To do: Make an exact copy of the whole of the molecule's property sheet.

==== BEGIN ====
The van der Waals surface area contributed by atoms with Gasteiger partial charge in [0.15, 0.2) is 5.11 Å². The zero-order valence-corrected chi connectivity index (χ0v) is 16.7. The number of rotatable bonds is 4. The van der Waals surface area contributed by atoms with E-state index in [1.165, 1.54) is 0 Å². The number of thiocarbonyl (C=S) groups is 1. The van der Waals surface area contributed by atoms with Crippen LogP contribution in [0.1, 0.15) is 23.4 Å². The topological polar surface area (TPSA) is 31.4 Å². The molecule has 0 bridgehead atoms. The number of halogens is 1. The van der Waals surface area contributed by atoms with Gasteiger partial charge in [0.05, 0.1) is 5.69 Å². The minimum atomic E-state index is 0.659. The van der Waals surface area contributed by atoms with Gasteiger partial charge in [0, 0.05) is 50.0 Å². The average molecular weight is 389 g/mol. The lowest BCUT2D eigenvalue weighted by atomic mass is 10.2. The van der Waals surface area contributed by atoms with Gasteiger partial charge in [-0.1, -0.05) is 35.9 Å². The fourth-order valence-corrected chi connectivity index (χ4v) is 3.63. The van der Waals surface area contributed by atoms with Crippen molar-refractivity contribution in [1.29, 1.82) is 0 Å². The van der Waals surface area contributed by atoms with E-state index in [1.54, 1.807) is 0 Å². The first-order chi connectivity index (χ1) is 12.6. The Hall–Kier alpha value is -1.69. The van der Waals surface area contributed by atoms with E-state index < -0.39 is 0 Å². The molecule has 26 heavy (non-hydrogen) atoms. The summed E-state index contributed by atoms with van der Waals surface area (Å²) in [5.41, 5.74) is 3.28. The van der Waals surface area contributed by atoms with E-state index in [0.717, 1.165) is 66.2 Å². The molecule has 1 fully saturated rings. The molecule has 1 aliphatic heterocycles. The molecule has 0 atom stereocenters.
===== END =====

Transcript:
The van der Waals surface area contributed by atoms with Gasteiger partial charge in [0.15, 0.2) is 5.11 Å². The zero-order valence-corrected chi connectivity index (χ0v) is 16.7. The number of rotatable bonds is 4. The van der Waals surface area contributed by atoms with E-state index in [1.165, 1.54) is 0 Å². The number of thiocarbonyl (C=S) groups is 1. The van der Waals surface area contributed by atoms with Crippen LogP contribution in [0.1, 0.15) is 23.4 Å². The topological polar surface area (TPSA) is 31.4 Å². The molecule has 0 bridgehead atoms. The number of halogens is 1. The van der Waals surface area contributed by atoms with Gasteiger partial charge in [0.05, 0.1) is 5.69 Å². The minimum atomic E-state index is 0.659. The van der Waals surface area contributed by atoms with Gasteiger partial charge in [0, 0.05) is 50.0 Å². The average molecular weight is 389 g/mol. The lowest BCUT2D eigenvalue weighted by atomic mass is 10.2. The van der Waals surface area contributed by atoms with Gasteiger partial charge in [-0.1, -0.05) is 35.9 Å². The fourth-order valence-corrected chi connectivity index (χ4v) is 3.63. The van der Waals surface area contributed by atoms with Crippen molar-refractivity contribution in [1.29, 1.82) is 0 Å². The van der Waals surface area contributed by atoms with E-state index in [1.54, 1.807) is 0 Å². The first-order chi connectivity index (χ1) is 12.6. The Hall–Kier alpha value is -1.69. The van der Waals surface area contributed by atoms with E-state index < -0.39 is 0 Å². The molecule has 26 heavy (non-hydrogen) atoms. The summed E-state index contributed by atoms with van der Waals surface area (Å²) in [5.41, 5.74) is 3.28. The van der Waals surface area contributed by atoms with E-state index in [0.717, 1.165) is 66.2 Å². The molecule has 1 fully saturated rings. The molecule has 1 aliphatic heterocycles. The molecule has 0 atom stereocenters.